I wanted to play with younger guys. When I went to Atlanta in 1986 I met up with some guys that I would call some of the greatest living musicians on the planet: Jeff Sipe; Oteil Burbridge; Kofi Burbridge. I was lucky enough to have a long time to work with those guys. Everytime I’ve done something on the side when I wasn’t working with someone else, those (three) guys were the ones I wanted to call. I still feel that way. They’re my bros. We shared something together playing all those years you can’t get anywhere else. But, when I began to think about that small, underground musical renaissance going on when I came to Atlanta, I would then think, what’s happening now? Who’s got their finger on the pulse of what’s happening now?
And you found someone who does?
My son-in-law, (Widespread Panic drummer) Duane Trucks, he’s really connected to all this young, new music. He introduced me to (bassist) Kevin Scott. Kevin (then) played in my band, The Invisible Whip, that I had when I toured with John McLaughlin. Kevin told me about Rick Lollar and Darren Stanley. I saw Darren a little bit with Bruce and I was like, who is that guy? And Matt (Slocum) is a guy I’ve played with a lot. I love his vibe. He plays with a lot of excitement. Youthful exuberance is like food for me. It’s fun. It’s exciting. It’s new again. The youngest one (in 5 of 7) is 32. I remember 32. It was awesome. (Laughs)
One thing that jumps out immediately is that some of the music you’ll be performing has vocals.
Rick is a great singer, and I wanted to play some vocal music. And we can have some instrumentals. That was where my head was at when I called Kevin and said let’s try and put something together with some local cats. These are the guys he turned me onto. I listened to their stuff and I was knocked out. We got together last November, almost a year ago. There were no gigs booked. Nobody got paid. We got together for fun. Then a month later we did it again. And two weeks after that we did it again. Next thing you know we were like, let’s do some gigs.
You have played with Matt quite a bit over your career. And Kevin, as you said, was with you on the last tour. Now you bring two new guys into that dynamic. How does it feel to mix new players into something that you have established with Matt and Kevin?
It’s amazing. It’s not by design, but it does make a difference. That wasn’t my intention- to balance it out that way- but it does have benefits. Matt was the first name that came up (when I was considering a keyboard player). There’s nobody like him. He is just the guy. So, I know Matt and Kevin really well. Rick and Darren- I’m just getting to know them. Still, it’s almost instantaneous that you feel like brothers. And we’ve all worked with Bruce Hampton, in one way or another. In different eras, yes, but that fact gives us something in common. We have the same stupid sense of humor. There’s no shortage of laughter. To laugh during the hardest parts of being on the road is everything.
This tour will include a trip in November to Japan. In a recent video you discussed one of those hard parts of the road that has previously discouraged you from performing internationally: being able to get the sound you want when you can’t travel with your preferred gear.
I can’t play if I don’t like the sound. If I play a phrase and take a breath, it’s going to affect the next phrase I play if I hate the sound. If I love the sound, that affects the next phrase, too, except in a good way. I’ve become incredibly funny and specific in what I like to use.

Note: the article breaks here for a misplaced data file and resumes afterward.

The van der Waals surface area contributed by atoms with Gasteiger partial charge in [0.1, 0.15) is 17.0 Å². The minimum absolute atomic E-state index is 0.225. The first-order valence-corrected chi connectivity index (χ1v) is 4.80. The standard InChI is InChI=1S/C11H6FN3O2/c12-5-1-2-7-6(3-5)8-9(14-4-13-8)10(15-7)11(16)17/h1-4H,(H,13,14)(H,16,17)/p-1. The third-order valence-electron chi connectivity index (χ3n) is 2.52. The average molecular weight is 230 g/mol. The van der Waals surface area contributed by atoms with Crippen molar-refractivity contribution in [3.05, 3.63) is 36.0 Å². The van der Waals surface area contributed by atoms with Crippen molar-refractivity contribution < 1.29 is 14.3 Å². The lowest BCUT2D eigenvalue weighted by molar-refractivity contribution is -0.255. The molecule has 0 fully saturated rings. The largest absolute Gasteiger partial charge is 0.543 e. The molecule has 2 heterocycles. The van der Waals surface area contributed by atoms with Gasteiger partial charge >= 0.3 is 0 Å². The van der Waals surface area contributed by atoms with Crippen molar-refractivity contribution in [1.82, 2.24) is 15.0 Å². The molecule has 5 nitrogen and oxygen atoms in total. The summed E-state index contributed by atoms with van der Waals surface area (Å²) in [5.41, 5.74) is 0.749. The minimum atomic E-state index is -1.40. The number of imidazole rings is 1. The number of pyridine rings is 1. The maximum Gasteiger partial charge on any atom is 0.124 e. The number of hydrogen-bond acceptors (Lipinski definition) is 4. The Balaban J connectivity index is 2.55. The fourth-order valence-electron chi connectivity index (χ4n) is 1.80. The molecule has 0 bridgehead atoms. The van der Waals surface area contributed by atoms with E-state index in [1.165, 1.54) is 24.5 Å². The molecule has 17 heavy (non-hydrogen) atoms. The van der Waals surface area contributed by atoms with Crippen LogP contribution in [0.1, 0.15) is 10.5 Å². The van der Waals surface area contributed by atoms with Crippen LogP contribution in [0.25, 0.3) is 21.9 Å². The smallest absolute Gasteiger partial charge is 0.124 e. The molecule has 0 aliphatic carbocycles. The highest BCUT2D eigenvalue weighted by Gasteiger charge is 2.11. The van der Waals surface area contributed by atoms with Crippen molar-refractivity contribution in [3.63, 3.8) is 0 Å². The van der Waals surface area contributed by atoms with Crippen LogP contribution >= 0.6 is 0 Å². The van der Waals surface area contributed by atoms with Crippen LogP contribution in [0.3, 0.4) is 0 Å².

As a bandleader are you also particular when it comes to how your bandmates sound, as in the tone of their instrument?
I leave it to them. This is their sound. It’s up to them. But, I’ve collected a lot of equipment over the years. So, (I may say), “Hey, man, check out these speakers. Plug your amp into these speakers. Do you like them?” And if they like the way the speakers sound, then they can use them for the tour; I’ll loan them out.
What about the overall sound or style of this band? Because you are known for playing with a variety of groups- many with faithful and attentive fanbases- do you have to take that into account when you are working on a repertoire?
You can’t avoid certain aspects of your past. It’s who you are. It’s your style. This group of people- and every group I’ve ever been in, really- doesn’t look at music in terms of genre. If the people that saw me with McLaughlin come to see me expecting every song to be fusion, it won’t be. But, there will be some, if you want to call a certain type of music fusion. To me, fusion is nothing more than elements of different types of music that are brought together in a way that sounds organic and natural, not forced. It could be folk music blended with Indian music; any hybrid of styles and genres brought together in a way that doesn’t sound unnatural.
How will you draw up a setlist?
We haven’t had time to have enough material to make it totally different every night. We don’t have 150 songs (to draw from). What we are thinking is we don’t want songs back-to-back to be in the same tempo, or same tonality, or same chord changes.
Are you thinking about how this band, if it goes well, fits into your life and other responsibilities like Widespread Panic?
I just really want to go play. I think that’s what it comes down to. I’m not like most people. Most people can multitask. I’m not good at that. Whenever I have to I start to get stressed. That’s why I’ve only made two solo albums in a 30-something-year career. (Laughs) I need a big chunk of time when I’m not distracted by some other project to be able to do that. It seems like every two years or so I’ll get that chunk of free time to make a commitment to doing something. So, we’re going to do this. And I’m extremely happy with this group of people. I’m so excited. It’s going to be fun. It’s going to be tough, too, because I’m older and the tour schedule is grinding. But, we come to play. That’s what we come to do. And, if it’s something we’re all over the moon about when we finish the tour, we’ll do it again.